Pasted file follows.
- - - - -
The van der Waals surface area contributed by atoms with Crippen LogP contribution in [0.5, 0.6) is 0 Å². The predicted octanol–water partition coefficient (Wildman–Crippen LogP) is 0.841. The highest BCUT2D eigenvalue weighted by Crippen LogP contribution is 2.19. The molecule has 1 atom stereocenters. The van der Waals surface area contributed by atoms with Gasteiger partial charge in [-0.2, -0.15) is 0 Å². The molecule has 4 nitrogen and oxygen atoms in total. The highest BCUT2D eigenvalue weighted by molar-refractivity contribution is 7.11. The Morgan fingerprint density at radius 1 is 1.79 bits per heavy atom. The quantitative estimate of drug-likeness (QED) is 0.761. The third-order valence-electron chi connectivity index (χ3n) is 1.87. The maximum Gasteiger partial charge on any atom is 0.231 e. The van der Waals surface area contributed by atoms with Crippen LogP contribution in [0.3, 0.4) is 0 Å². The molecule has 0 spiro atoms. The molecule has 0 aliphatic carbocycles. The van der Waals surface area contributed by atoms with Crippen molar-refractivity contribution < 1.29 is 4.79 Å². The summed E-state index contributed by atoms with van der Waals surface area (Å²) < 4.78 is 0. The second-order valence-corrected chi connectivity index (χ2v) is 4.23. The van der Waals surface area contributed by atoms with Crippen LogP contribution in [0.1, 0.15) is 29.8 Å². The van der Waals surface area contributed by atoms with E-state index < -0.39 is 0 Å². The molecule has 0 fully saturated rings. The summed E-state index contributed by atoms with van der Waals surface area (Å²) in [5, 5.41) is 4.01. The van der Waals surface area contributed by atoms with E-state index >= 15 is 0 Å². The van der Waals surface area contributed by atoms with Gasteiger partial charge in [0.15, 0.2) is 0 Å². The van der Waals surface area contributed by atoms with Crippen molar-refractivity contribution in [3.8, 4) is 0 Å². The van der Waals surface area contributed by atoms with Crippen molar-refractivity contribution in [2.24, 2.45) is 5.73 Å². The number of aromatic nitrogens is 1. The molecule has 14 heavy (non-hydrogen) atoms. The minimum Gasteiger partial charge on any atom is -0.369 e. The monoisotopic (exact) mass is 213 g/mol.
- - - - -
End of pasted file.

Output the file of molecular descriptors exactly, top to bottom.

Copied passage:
The van der Waals surface area contributed by atoms with Crippen LogP contribution in [0.5, 0.6) is 0 Å². The predicted octanol–water partition coefficient (Wildman–Crippen LogP) is 0.841. The highest BCUT2D eigenvalue weighted by Crippen LogP contribution is 2.19. The molecule has 1 atom stereocenters. The van der Waals surface area contributed by atoms with Gasteiger partial charge in [-0.2, -0.15) is 0 Å². The molecule has 4 nitrogen and oxygen atoms in total. The highest BCUT2D eigenvalue weighted by molar-refractivity contribution is 7.11. The Morgan fingerprint density at radius 1 is 1.79 bits per heavy atom. The quantitative estimate of drug-likeness (QED) is 0.761. The third-order valence-electron chi connectivity index (χ3n) is 1.87. The maximum Gasteiger partial charge on any atom is 0.231 e. The van der Waals surface area contributed by atoms with Crippen LogP contribution in [0.3, 0.4) is 0 Å². The molecule has 0 spiro atoms. The molecule has 0 aliphatic carbocycles. The van der Waals surface area contributed by atoms with Crippen molar-refractivity contribution < 1.29 is 4.79 Å². The summed E-state index contributed by atoms with van der Waals surface area (Å²) < 4.78 is 0. The second-order valence-corrected chi connectivity index (χ2v) is 4.23. The van der Waals surface area contributed by atoms with Crippen LogP contribution in [0.1, 0.15) is 29.8 Å². The van der Waals surface area contributed by atoms with E-state index < -0.39 is 0 Å². The molecule has 0 fully saturated rings. The summed E-state index contributed by atoms with van der Waals surface area (Å²) in [5, 5.41) is 4.01. The van der Waals surface area contributed by atoms with E-state index >= 15 is 0 Å². The van der Waals surface area contributed by atoms with Gasteiger partial charge in [0.15, 0.2) is 0 Å². The van der Waals surface area contributed by atoms with Crippen molar-refractivity contribution in [3.8, 4) is 0 Å². The van der Waals surface area contributed by atoms with Crippen molar-refractivity contribution in [2.24, 2.45) is 5.73 Å². The number of aromatic nitrogens is 1. The molecule has 14 heavy (non-hydrogen) atoms. The minimum Gasteiger partial charge on any atom is -0.369 e. The monoisotopic (exact) mass is 213 g/mol.